Evaluating “attractiveness” in the hiring process

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A recent Wilfrid Laurier University study published by Bradley Ruffle of the Lazardis School of Business and Economics indicated that attractive women are experiencing a bias in comparison to their “plain” looking counterparts in the job search.

The study evaluates the role of attractiveness within the hiring process and concludes that there are serious biases within the competitive battlefield of professional corporations, beginning with a resume and concluding with the hiring committee.

Firstly, we commend this study and appreciate its importance, especially as students begin to find work in the “real world.” We realize there is a necessary level of judgment each employer will carry when considering potential employees. The selection process can be as daunting as it is deliberate, but the best person for a job should get it, with no extraneous factors — such as ageism, sexism or racism — jumping in the way of employment.

There is a certain level of presentation skills required to make a positive impression during interviews. Things like dressing professionally, a firm handshake and a basic ability to communicate all may seem essential necessities for nailing an interview and showing what you can bring to the table. But the assessment of presentation takes a wrong turn when more than your interview skills and resume credentials are being evaluated.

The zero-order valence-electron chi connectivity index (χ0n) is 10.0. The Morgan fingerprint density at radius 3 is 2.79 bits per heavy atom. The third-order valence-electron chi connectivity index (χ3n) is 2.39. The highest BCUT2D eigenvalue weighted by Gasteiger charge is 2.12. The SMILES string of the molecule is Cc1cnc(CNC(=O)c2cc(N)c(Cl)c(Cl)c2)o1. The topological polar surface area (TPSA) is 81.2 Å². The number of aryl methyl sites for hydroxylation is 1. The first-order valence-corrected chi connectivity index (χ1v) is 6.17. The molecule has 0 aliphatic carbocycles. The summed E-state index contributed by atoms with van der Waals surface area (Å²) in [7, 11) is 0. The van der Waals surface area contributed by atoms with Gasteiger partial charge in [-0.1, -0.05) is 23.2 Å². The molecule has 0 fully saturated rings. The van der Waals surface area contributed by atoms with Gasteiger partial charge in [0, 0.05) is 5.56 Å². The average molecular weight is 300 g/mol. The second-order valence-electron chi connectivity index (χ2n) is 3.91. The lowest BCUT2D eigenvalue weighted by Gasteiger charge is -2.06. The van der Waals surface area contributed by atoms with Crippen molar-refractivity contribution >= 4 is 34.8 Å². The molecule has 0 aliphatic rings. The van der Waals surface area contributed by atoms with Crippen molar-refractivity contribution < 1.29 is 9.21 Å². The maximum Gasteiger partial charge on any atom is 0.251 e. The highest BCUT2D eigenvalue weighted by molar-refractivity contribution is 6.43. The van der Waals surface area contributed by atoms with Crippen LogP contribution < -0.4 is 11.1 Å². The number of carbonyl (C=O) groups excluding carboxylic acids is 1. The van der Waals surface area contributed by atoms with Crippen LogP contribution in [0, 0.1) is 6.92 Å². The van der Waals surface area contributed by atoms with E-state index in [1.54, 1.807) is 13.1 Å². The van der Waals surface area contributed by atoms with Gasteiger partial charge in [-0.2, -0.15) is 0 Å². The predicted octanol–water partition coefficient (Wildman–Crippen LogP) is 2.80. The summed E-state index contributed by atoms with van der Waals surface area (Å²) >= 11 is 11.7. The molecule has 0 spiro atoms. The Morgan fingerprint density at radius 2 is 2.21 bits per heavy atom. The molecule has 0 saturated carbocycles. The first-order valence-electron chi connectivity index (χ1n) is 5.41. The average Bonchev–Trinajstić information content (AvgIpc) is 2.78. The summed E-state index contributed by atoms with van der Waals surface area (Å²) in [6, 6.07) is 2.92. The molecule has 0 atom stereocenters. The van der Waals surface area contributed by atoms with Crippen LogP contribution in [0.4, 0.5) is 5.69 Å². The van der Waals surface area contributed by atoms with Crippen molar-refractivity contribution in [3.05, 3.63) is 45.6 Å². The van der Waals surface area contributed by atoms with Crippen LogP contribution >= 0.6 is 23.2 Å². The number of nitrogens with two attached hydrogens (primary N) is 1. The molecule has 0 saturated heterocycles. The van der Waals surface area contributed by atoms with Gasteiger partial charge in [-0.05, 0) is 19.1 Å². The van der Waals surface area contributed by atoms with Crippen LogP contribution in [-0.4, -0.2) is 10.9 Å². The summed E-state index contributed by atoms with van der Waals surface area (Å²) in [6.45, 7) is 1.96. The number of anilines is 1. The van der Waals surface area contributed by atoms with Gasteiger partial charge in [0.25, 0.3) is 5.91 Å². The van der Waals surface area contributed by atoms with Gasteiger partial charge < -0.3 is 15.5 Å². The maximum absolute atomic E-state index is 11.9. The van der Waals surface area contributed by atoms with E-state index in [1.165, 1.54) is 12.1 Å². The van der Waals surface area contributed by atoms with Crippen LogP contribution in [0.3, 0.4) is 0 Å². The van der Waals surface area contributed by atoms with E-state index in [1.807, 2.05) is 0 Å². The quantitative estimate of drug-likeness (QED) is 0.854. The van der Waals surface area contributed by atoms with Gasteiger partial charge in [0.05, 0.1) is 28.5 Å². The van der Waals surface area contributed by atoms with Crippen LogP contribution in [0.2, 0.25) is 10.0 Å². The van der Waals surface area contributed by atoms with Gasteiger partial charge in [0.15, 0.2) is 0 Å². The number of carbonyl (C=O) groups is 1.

According to the study, “good-looking” men received more job offers and interview invitations than males with similar experience who are considered “average-looking.” Also, “good-looking” women proved less likely to receive job offers than “average-looking” females.

These results are undoubtedly problematic.There is no escaping the prejudices of job recruitment — resumes will be submitted and interviews will be held. Employers will choose who they see most fit for job opportunities through whatever assessment they find necessary. Students will fall suspects to this bias-based system.

Beyond the smiles, the hair, the fashion and our natural appearances, let us hope that our future employers are wise enough to consider what really matters.

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